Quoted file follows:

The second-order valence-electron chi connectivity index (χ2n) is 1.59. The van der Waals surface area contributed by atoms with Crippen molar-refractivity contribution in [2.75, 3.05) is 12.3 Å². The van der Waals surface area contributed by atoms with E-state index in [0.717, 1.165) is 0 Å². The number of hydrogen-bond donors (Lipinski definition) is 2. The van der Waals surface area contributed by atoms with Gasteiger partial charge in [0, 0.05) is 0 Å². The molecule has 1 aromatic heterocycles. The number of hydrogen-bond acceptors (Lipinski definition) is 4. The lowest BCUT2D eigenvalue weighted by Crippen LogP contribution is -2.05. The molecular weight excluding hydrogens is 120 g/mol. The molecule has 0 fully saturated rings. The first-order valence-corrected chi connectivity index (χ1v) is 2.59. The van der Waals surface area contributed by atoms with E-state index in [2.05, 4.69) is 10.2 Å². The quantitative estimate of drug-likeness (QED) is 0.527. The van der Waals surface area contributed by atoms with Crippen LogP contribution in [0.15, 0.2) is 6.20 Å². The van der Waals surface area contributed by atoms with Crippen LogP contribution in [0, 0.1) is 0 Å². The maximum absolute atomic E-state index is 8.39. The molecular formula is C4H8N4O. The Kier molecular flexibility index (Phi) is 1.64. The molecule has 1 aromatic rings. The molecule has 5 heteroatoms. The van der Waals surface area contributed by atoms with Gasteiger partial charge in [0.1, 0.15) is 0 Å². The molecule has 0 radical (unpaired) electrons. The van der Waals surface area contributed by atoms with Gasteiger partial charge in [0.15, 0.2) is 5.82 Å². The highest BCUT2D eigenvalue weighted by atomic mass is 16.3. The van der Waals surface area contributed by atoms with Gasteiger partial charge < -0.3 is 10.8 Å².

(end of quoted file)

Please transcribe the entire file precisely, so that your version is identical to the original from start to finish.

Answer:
The second-order valence-electron chi connectivity index (χ2n) is 1.59. The van der Waals surface area contributed by atoms with Crippen molar-refractivity contribution in [2.75, 3.05) is 12.3 Å². The van der Waals surface area contributed by atoms with E-state index in [0.717, 1.165) is 0 Å². The number of hydrogen-bond donors (Lipinski definition) is 2. The van der Waals surface area contributed by atoms with Gasteiger partial charge in [0, 0.05) is 0 Å². The molecule has 1 aromatic heterocycles. The number of hydrogen-bond acceptors (Lipinski definition) is 4. The lowest BCUT2D eigenvalue weighted by Crippen LogP contribution is -2.05. The molecular weight excluding hydrogens is 120 g/mol. The molecule has 0 fully saturated rings. The first-order valence-corrected chi connectivity index (χ1v) is 2.59. The van der Waals surface area contributed by atoms with E-state index in [2.05, 4.69) is 10.2 Å². The quantitative estimate of drug-likeness (QED) is 0.527. The van der Waals surface area contributed by atoms with Crippen LogP contribution in [0.15, 0.2) is 6.20 Å². The van der Waals surface area contributed by atoms with Crippen LogP contribution in [0, 0.1) is 0 Å². The maximum absolute atomic E-state index is 8.39. The molecular formula is C4H8N4O. The Kier molecular flexibility index (Phi) is 1.64. The molecule has 1 aromatic rings. The molecule has 5 heteroatoms. The van der Waals surface area contributed by atoms with Gasteiger partial charge in [0.1, 0.15) is 0 Å². The molecule has 0 radical (unpaired) electrons. The van der Waals surface area contributed by atoms with Gasteiger partial charge in [0.15, 0.2) is 5.82 Å². The highest BCUT2D eigenvalue weighted by atomic mass is 16.3. The van der Waals surface area contributed by atoms with Gasteiger partial charge < -0.3 is 10.8 Å².